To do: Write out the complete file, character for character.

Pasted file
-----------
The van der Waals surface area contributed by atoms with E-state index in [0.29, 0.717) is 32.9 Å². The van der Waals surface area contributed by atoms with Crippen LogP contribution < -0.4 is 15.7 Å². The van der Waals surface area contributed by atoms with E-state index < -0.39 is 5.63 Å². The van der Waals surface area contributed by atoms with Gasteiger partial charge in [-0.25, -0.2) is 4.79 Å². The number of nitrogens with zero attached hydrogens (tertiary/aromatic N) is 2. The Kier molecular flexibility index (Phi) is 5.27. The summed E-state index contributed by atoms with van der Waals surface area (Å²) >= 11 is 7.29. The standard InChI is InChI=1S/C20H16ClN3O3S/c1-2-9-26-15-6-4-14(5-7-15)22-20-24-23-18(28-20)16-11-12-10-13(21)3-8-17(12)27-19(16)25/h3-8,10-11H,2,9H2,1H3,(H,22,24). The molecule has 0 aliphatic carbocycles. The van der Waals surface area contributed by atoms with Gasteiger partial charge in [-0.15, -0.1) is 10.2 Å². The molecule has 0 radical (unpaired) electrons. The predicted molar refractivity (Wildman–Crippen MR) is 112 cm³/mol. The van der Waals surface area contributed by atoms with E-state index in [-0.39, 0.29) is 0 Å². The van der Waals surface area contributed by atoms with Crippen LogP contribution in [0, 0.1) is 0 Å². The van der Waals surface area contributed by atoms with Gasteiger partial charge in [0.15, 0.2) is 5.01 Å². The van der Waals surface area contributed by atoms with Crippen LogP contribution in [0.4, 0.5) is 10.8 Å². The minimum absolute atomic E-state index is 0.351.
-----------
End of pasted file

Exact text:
The van der Waals surface area contributed by atoms with E-state index in [0.29, 0.717) is 32.9 Å². The van der Waals surface area contributed by atoms with Crippen LogP contribution < -0.4 is 15.7 Å². The van der Waals surface area contributed by atoms with E-state index < -0.39 is 5.63 Å². The van der Waals surface area contributed by atoms with Gasteiger partial charge in [-0.25, -0.2) is 4.79 Å². The number of nitrogens with zero attached hydrogens (tertiary/aromatic N) is 2. The Kier molecular flexibility index (Phi) is 5.27. The summed E-state index contributed by atoms with van der Waals surface area (Å²) >= 11 is 7.29. The standard InChI is InChI=1S/C20H16ClN3O3S/c1-2-9-26-15-6-4-14(5-7-15)22-20-24-23-18(28-20)16-11-12-10-13(21)3-8-17(12)27-19(16)25/h3-8,10-11H,2,9H2,1H3,(H,22,24). The molecule has 0 aliphatic carbocycles. The van der Waals surface area contributed by atoms with Gasteiger partial charge in [-0.15, -0.1) is 10.2 Å². The molecule has 0 radical (unpaired) electrons. The predicted molar refractivity (Wildman–Crippen MR) is 112 cm³/mol. The van der Waals surface area contributed by atoms with E-state index in [-0.39, 0.29) is 0 Å². The van der Waals surface area contributed by atoms with Crippen LogP contribution in [0, 0.1) is 0 Å². The van der Waals surface area contributed by atoms with Gasteiger partial charge in [0.15, 0.2) is 5.01 Å². The van der Waals surface area contributed by atoms with Crippen LogP contribution in [0.4, 0.5) is 10.8 Å². The minimum absolute atomic E-state index is 0.351.